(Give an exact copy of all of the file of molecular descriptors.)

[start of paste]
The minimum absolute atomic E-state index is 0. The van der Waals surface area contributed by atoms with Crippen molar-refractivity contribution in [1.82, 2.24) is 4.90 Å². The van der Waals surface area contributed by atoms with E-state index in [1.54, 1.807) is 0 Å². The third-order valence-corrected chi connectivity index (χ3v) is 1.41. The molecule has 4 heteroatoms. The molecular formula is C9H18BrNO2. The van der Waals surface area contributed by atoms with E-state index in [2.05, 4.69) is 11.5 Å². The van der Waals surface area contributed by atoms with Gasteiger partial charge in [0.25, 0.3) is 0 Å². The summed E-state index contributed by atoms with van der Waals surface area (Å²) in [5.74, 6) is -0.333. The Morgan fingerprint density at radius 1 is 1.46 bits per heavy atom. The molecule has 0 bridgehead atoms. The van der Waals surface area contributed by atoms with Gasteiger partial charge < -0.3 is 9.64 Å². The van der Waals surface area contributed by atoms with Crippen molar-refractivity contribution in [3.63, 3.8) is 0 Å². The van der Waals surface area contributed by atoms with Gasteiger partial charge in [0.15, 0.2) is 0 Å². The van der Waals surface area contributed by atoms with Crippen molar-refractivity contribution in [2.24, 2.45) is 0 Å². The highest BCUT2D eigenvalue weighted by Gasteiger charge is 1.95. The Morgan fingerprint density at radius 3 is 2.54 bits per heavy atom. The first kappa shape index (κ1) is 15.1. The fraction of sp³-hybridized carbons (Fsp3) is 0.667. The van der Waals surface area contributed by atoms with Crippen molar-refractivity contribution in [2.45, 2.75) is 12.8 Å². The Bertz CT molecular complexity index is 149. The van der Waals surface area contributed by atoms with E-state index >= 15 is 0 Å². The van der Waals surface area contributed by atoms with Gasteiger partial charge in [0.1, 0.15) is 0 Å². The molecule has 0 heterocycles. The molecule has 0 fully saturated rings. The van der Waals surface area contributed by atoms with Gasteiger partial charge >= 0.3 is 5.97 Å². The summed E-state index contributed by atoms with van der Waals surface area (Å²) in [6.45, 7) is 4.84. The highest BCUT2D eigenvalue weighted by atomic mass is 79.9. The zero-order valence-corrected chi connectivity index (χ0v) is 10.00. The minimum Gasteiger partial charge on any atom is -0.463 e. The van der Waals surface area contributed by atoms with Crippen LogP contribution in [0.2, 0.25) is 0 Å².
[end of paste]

The minimum absolute atomic E-state index is 0. The van der Waals surface area contributed by atoms with Crippen molar-refractivity contribution in [1.82, 2.24) is 4.90 Å². The van der Waals surface area contributed by atoms with E-state index in [1.54, 1.807) is 0 Å². The third-order valence-corrected chi connectivity index (χ3v) is 1.41. The molecule has 4 heteroatoms. The molecular formula is C9H18BrNO2. The van der Waals surface area contributed by atoms with E-state index in [2.05, 4.69) is 11.5 Å². The van der Waals surface area contributed by atoms with Gasteiger partial charge in [0.25, 0.3) is 0 Å². The summed E-state index contributed by atoms with van der Waals surface area (Å²) in [5.74, 6) is -0.333. The Morgan fingerprint density at radius 1 is 1.46 bits per heavy atom. The molecule has 0 bridgehead atoms. The van der Waals surface area contributed by atoms with Gasteiger partial charge < -0.3 is 9.64 Å². The van der Waals surface area contributed by atoms with Crippen molar-refractivity contribution in [3.63, 3.8) is 0 Å². The van der Waals surface area contributed by atoms with Gasteiger partial charge in [0.15, 0.2) is 0 Å². The van der Waals surface area contributed by atoms with Crippen molar-refractivity contribution in [2.24, 2.45) is 0 Å². The highest BCUT2D eigenvalue weighted by Gasteiger charge is 1.95. The Morgan fingerprint density at radius 3 is 2.54 bits per heavy atom. The first kappa shape index (κ1) is 15.1. The fraction of sp³-hybridized carbons (Fsp3) is 0.667. The van der Waals surface area contributed by atoms with Crippen molar-refractivity contribution in [2.45, 2.75) is 12.8 Å². The Bertz CT molecular complexity index is 149. The van der Waals surface area contributed by atoms with E-state index >= 15 is 0 Å². The van der Waals surface area contributed by atoms with Gasteiger partial charge in [0.1, 0.15) is 0 Å². The molecule has 0 heterocycles. The molecule has 0 fully saturated rings. The van der Waals surface area contributed by atoms with Gasteiger partial charge >= 0.3 is 5.97 Å². The summed E-state index contributed by atoms with van der Waals surface area (Å²) in [6.45, 7) is 4.84. The highest BCUT2D eigenvalue weighted by atomic mass is 79.9. The zero-order valence-corrected chi connectivity index (χ0v) is 10.00. The minimum Gasteiger partial charge on any atom is -0.463 e. The van der Waals surface area contributed by atoms with Crippen LogP contribution in [0.2, 0.25) is 0 Å².